A recent study by Adelaide medical researchers has identified a possible link between the symptoms of Sjogren's syndrome and an antibody in the blood which interferes with nerve transmission.
Dr Maureen Rischmueller, consultant rheumatologist in the Department of Rheumatology at The Queen Elizabeth Hospital said, "Sjogren's syndrome is a common auto immune rheumatic disease affecting up to one percent of the population, predominantly women. "It is typified by severe dryness of the eyes and mouth with accelerated dental caries, often in association with fatigue, muscle and joint pains, swollen glands and other widespread complaints."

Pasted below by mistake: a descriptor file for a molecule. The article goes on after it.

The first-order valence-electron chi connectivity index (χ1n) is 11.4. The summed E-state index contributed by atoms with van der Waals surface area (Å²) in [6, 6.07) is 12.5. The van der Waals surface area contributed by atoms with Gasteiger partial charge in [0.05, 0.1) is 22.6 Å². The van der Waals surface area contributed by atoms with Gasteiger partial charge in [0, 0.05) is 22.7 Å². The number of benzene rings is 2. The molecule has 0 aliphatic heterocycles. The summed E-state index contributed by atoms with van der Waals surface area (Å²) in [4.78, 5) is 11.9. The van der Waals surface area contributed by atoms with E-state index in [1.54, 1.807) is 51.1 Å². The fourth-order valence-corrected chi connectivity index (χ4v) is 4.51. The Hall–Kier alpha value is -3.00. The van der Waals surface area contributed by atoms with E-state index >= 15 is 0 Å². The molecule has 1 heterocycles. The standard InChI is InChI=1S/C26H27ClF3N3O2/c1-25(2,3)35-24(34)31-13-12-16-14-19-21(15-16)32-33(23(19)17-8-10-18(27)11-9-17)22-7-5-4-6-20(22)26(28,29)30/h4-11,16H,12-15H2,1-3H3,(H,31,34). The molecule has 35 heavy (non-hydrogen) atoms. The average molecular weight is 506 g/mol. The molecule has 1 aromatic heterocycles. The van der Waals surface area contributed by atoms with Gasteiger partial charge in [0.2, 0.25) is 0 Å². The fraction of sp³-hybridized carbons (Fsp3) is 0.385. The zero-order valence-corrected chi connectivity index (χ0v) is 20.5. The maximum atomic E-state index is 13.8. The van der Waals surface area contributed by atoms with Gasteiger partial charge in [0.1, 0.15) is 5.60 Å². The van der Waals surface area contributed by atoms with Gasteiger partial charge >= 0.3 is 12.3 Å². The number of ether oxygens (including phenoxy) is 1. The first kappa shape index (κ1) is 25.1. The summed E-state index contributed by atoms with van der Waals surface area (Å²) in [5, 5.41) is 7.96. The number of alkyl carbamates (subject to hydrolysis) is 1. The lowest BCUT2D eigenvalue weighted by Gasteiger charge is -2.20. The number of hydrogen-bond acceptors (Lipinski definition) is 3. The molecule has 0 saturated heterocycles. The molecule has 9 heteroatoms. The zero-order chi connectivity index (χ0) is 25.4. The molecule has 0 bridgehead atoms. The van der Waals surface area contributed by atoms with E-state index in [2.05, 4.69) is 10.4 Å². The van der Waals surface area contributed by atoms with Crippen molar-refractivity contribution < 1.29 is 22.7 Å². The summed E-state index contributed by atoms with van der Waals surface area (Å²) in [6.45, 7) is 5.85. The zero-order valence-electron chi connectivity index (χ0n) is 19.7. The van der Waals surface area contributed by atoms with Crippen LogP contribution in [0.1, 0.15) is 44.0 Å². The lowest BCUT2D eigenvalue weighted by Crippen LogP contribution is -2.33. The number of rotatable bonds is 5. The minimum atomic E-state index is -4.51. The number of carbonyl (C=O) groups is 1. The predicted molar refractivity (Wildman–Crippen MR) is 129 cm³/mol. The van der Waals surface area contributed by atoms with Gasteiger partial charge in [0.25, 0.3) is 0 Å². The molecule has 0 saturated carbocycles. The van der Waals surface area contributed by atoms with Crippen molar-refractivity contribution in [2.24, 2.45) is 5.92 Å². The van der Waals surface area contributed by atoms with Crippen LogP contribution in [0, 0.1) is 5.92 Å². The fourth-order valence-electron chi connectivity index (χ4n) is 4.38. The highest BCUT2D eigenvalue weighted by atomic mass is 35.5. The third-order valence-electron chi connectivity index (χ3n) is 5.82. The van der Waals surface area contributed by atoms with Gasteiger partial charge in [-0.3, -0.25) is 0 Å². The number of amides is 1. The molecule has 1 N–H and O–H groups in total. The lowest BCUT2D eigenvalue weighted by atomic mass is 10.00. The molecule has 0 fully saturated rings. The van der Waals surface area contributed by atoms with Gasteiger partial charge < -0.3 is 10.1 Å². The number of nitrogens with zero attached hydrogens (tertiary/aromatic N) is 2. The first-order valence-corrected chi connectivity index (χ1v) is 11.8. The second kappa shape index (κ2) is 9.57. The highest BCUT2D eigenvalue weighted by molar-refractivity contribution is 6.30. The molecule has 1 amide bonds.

Results of the study published this week in the international journal Arthritis and Rheumatism (Vol. 43, No. 7., pp. 1647-1654), demonstrate for the first time that antibodies found in the bloodstream of patients with primary Sjogren's syndrome which bind to the receptors of small nerve endings found in glandular structures and other organs have the effect of blocking transmission through these nerves.
Dr Rischmueller and associates Dr Sally Waterman and Professor Tom Gordon, Department of Immunology, Allergy and Arthritis, FMC hope to obtain major funding to continue their work into this debilitating illness, the results of which will also aid in the understanding and treatment of other autoimmune diseases.
The current study was carried out in collaboration with the North Western Adelaide Health Service, Adelaide University and the Flinders Medical Centre.
Contact: Jan Rohrsheim
Message posted by: Trevor M. D'Souza